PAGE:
By Joanne Cursinella, J.D.
The Commission has accepted offers of settlement in a cease-and-desist proceeding against an Ohio CPA firm and a partner in the firm for failing, pursuant to the Advisers Act custody rule, to conduct required surprise examinations of its investment adviser client (In the Matter of Michael S. Wilson, CPA and Cotterman-Wilson, CPAs, Inc., Release No. 34-75298, June 25, 2015).
Custody rule requirements. Investment Advisers Act Section 206(4) and Rule 206(4)-2 thereunder (the so-called custody rule), require registered investment advisers with custody of client funds or securities to implement certain controls designed to protect those client assets from loss, misappropriation, misuse, or the adviser’s insolvency. Professional Investment Management, Inc. (PIM) is a registered investment adviser subject to the rule. The firm hired Cotterman-Wilson, CPAs (respondents) to complete its required surprise examinations for the periods ending April 30, 2009, April 30, 2010, and May 31, 2011. According to the Commission’s order, Wilson, also a CPA and a Cotterman-Wilson shareholder, served as the engagement partner for all of the services provided to PIM, including the surprise examinations.
SEC files suit. The SEC filed suit against PIM and its owner Douglas E. Cowgill in the Southern District of Ohio in 2014 claiming that they violated the antifraud provisions of the U.S. securities laws, and that PIM violated, and Cowgill aided and abetted and caused PIM’s violations of, the registration provisions of the Advisers Act and the custody rule. In an amended complaint, the Commission also alleged that PIM and Cowgill hid a shortfall of more than $700,000 in client assets by sending false account statements to clients.
According to the Commission, PIM was obligated in 2009, pursuant to the relevant custody rule requirements, to have the client assets held in omnibus accounts by custodians verified through surprise examination by an independent public accountant because none of these custodians sent quarterly account statements directly to PIM’s clients (and PIM did not have a reasonable basis for believing that they did so), and also was obligated in 2010 and 2011 to have the client assets held in omnibus accounts at by certain custodians verified through surprise examination by an independent public accountant because PIM had custody of those assets.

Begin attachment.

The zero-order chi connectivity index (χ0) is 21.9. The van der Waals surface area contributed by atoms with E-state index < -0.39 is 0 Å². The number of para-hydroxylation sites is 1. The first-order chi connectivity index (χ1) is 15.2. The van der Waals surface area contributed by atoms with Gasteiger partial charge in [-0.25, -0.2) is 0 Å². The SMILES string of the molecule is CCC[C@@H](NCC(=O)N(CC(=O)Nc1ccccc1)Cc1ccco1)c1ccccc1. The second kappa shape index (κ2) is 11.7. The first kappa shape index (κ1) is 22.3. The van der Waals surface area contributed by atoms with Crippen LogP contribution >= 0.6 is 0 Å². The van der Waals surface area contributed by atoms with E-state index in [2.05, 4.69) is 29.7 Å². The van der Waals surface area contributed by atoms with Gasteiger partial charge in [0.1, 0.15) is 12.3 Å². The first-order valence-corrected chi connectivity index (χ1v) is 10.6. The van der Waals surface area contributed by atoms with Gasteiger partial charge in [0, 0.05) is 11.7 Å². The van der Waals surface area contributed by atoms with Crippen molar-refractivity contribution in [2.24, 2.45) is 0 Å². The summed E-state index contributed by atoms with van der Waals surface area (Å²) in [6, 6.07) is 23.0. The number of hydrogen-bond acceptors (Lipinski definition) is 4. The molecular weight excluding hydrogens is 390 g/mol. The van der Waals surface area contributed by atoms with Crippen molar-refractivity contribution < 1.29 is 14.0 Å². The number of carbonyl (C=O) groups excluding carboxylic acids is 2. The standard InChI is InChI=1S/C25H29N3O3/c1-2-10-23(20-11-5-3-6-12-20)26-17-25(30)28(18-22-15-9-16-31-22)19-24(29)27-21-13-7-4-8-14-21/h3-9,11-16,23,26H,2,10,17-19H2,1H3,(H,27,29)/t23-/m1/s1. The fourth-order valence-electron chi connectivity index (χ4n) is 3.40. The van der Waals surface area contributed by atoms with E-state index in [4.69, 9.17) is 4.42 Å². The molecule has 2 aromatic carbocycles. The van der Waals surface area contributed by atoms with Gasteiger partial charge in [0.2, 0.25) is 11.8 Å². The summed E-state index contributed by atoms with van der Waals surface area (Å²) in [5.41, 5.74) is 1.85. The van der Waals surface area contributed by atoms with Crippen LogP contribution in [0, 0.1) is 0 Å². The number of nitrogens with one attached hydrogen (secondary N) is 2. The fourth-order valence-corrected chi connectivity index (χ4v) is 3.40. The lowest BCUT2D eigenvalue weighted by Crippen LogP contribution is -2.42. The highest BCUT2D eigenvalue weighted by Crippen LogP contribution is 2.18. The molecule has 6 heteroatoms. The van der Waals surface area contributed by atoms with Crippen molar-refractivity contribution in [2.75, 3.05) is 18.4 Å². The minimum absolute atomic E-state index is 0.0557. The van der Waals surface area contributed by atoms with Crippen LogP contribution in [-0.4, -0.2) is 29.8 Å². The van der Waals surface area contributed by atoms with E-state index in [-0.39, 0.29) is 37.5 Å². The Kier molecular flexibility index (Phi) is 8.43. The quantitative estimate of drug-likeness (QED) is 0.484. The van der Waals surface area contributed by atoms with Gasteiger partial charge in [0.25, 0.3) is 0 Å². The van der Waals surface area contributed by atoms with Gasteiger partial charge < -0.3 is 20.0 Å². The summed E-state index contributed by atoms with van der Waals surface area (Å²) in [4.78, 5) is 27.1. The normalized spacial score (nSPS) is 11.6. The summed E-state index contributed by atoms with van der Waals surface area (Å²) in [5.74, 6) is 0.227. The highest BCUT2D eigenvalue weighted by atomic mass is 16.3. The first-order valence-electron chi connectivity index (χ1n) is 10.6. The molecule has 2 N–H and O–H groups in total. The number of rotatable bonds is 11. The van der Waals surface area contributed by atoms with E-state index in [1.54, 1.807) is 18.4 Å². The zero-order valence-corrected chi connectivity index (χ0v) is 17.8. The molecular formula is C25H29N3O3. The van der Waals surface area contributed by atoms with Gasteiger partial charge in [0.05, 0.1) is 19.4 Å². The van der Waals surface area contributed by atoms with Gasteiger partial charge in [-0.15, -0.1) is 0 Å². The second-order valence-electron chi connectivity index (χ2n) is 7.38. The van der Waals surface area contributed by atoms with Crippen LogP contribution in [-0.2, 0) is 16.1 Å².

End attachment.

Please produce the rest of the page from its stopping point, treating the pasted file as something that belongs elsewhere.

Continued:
Commission deems respondents’ work deficient. According to the Commission, the respondents’ 2009 report lacked reasonable basis in that they did not obtain a management assertion upon which their opinion is purportedly based, and they had identified material variances in the records of certain of PIM’s client securities-holding accounts that were never explained. Also, the respondents never filed a Form ADV with the Commission in connection with this examination.
For 2010 and 2011, the Commission said that the respondents neither completed the exams nor did they timely withdraw from them. Again they never filed the required Form ADV in connection with either of the examinations.
Findings and sanctions. The Commission found that the respondents caused PIM’s custody rule violations by their actions during the 2009-2011 exams. It also found that they engaged in improper professional conduct resulting in violations of applicable professional standards that indicated a lack of competence to practice before the Commission.
As a result of the findings, which the respondents neither admitted nor denied, the SEC barred Wilson from appearing or practicing before the Commission as an accountant and ordered him to pay a $50,000 penalty. The SEC also denied Cotterman-Wilson the privilege of appearing or practicing before the Commission as an accountant, but the firm can request reinstatement in three years. Cotterman-Wilson was also ordered to pay civil money penalty of $25,000; disgorgement in the amount of $10,868, which represents profits gained; and prejudgment interest of $1,029.
This is Release No. 34-75298.